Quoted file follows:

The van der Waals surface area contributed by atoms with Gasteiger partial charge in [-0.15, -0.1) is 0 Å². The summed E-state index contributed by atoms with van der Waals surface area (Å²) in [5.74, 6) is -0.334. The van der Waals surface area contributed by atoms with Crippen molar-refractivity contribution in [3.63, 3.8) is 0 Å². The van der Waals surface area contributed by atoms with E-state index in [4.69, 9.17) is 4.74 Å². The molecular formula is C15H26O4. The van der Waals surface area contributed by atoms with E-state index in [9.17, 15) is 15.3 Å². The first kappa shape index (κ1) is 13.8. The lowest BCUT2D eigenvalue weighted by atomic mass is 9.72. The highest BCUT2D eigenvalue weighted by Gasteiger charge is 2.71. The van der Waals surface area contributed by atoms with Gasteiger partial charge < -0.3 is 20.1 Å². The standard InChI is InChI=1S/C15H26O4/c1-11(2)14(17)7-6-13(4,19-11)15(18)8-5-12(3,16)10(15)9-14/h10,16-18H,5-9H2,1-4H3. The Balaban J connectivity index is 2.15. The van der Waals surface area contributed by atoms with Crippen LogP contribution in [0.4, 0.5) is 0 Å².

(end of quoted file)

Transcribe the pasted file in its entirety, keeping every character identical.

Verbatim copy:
The van der Waals surface area contributed by atoms with Gasteiger partial charge in [-0.15, -0.1) is 0 Å². The summed E-state index contributed by atoms with van der Waals surface area (Å²) in [5.74, 6) is -0.334. The van der Waals surface area contributed by atoms with Crippen molar-refractivity contribution in [3.63, 3.8) is 0 Å². The van der Waals surface area contributed by atoms with E-state index in [4.69, 9.17) is 4.74 Å². The molecular formula is C15H26O4. The van der Waals surface area contributed by atoms with E-state index in [9.17, 15) is 15.3 Å². The first kappa shape index (κ1) is 13.8. The lowest BCUT2D eigenvalue weighted by atomic mass is 9.72. The highest BCUT2D eigenvalue weighted by Gasteiger charge is 2.71. The van der Waals surface area contributed by atoms with Gasteiger partial charge < -0.3 is 20.1 Å². The standard InChI is InChI=1S/C15H26O4/c1-11(2)14(17)7-6-13(4,19-11)15(18)8-5-12(3,16)10(15)9-14/h10,16-18H,5-9H2,1-4H3. The Balaban J connectivity index is 2.15. The van der Waals surface area contributed by atoms with Crippen LogP contribution in [0.4, 0.5) is 0 Å².